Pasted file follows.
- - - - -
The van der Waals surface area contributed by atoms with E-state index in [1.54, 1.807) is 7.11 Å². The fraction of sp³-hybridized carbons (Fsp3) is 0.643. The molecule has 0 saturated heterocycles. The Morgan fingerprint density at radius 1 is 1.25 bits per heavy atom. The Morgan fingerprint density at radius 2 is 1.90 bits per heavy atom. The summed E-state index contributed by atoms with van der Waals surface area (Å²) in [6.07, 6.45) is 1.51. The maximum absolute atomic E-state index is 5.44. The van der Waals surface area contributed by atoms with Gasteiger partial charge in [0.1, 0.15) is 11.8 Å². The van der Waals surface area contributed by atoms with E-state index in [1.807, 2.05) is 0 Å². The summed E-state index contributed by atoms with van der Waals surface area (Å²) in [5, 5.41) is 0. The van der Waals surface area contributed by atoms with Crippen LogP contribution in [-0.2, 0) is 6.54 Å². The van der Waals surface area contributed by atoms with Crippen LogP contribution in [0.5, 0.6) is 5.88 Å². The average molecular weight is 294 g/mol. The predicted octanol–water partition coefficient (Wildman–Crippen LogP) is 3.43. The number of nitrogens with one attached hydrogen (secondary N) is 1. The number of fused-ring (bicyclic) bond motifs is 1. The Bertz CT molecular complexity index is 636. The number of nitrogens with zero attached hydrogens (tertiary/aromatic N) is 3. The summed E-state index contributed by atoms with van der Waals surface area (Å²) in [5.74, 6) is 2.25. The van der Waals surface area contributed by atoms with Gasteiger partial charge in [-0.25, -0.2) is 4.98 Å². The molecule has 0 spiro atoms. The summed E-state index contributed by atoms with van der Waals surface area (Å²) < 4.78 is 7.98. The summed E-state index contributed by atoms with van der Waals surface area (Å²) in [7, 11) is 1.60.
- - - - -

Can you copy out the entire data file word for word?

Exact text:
The van der Waals surface area contributed by atoms with E-state index in [1.54, 1.807) is 7.11 Å². The fraction of sp³-hybridized carbons (Fsp3) is 0.643. The molecule has 0 saturated heterocycles. The Morgan fingerprint density at radius 1 is 1.25 bits per heavy atom. The Morgan fingerprint density at radius 2 is 1.90 bits per heavy atom. The summed E-state index contributed by atoms with van der Waals surface area (Å²) in [6.07, 6.45) is 1.51. The maximum absolute atomic E-state index is 5.44. The van der Waals surface area contributed by atoms with Gasteiger partial charge in [0.1, 0.15) is 11.8 Å². The van der Waals surface area contributed by atoms with E-state index in [1.807, 2.05) is 0 Å². The summed E-state index contributed by atoms with van der Waals surface area (Å²) in [5, 5.41) is 0. The van der Waals surface area contributed by atoms with Crippen LogP contribution in [-0.2, 0) is 6.54 Å². The van der Waals surface area contributed by atoms with Crippen LogP contribution in [0.5, 0.6) is 5.88 Å². The average molecular weight is 294 g/mol. The predicted octanol–water partition coefficient (Wildman–Crippen LogP) is 3.43. The number of nitrogens with one attached hydrogen (secondary N) is 1. The number of fused-ring (bicyclic) bond motifs is 1. The Bertz CT molecular complexity index is 636. The number of nitrogens with zero attached hydrogens (tertiary/aromatic N) is 3. The summed E-state index contributed by atoms with van der Waals surface area (Å²) in [5.74, 6) is 2.25. The van der Waals surface area contributed by atoms with Gasteiger partial charge in [-0.25, -0.2) is 4.98 Å². The molecule has 0 spiro atoms. The summed E-state index contributed by atoms with van der Waals surface area (Å²) < 4.78 is 7.98. The summed E-state index contributed by atoms with van der Waals surface area (Å²) in [7, 11) is 1.60.